‘I think it was staged’: Protesters march through Louisville faith event, pastor disagrees with demonstration
LOUISVILLE, Ky. (WAVE) - Over the weekend, a group of protesters were in the streets of Louisville demanding answers from the Jackson County Jail following the death of a Louisville mother while she was incarcerated.
Family and friends of Ta’neasha Chappell joined with Louisville activists on Sunday at the Waterfront. Chappell’s brother, Jeffontae McClain, said he hopes more people join the movement.
“We plan to keep protesting, keep gaining the numbers and demanding answers from Jackson County,” McClain said.
On Saturday, the group marched for hours, their last stop was Fourth Street Live, with a goal to have their message heard.
On Sunday, protesters met at the Waterfront, during a weekend faith event called the Harvest Call. George Whitten, a pastor from Arad, Israel, said he thought the protest was staged.
“Well obviously I think it was staged,” Whitten said. “I mean they come at a certain time.”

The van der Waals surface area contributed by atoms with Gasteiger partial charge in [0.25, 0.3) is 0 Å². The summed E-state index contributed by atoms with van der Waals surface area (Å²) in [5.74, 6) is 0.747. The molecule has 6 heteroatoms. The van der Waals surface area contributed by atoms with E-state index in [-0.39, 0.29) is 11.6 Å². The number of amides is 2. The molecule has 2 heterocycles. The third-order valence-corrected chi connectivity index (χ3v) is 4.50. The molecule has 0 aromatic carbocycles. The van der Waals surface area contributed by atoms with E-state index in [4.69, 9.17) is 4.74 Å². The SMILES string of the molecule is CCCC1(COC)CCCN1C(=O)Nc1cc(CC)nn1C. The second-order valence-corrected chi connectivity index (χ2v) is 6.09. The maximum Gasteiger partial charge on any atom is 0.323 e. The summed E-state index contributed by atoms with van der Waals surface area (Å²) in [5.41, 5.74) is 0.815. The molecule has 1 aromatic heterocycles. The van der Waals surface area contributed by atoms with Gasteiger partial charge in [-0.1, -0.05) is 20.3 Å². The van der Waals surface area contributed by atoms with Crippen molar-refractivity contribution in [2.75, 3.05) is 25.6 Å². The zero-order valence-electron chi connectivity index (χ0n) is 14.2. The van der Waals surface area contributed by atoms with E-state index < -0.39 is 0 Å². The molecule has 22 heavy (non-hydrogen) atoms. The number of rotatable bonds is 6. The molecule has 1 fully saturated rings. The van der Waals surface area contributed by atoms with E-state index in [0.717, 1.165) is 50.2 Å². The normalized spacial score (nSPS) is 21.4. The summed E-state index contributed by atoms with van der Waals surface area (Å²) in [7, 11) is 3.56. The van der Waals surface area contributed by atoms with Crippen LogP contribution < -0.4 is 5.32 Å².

Whitten said he and his wife are temporarily staying in Louisville and traveling the nation during the unrest.
“We’ve been stopping at key points where there have been riots when there’s been action,” Whitten described. “We were in Minneapolis days after George Floyd was killed to pray for the city.”
As part of their demonstration, protesters marched through the faith event.
“I don’t think they needed to walk like in front of the stage just my opinion during an event,” Whitten’s wife, Baht, said.
The Whitten’s said they were at the Waterfront on Sunday to share a message of healing and say they don’t agree with the way protesters walked through the event.
“I think there’s a way to do it in a sense that you’re actually changing the dimensions of society for the better,” Whitten added. “Right now, what I’m seeing is a lot of demonstrations took place that is actually trying to divide the country it’s not trying to unify the country. I mean here we are we’re at a prayer event, praying for unity and the protesters are trying to bring division.”
Chris Wells, one of the activists who helped organize the weekend of protests said his group didn’t know a faith event was happening at the Waterfront.
Wells said it was never a goal to ruin the event, he said they walked through the gathering to raise awareness of Ta’neasha’s death and to have their message heard.
Ta’neasha’s sister, Ronesha Murrell, said a protest will be held on Tuesday at the Jackson County Jail.
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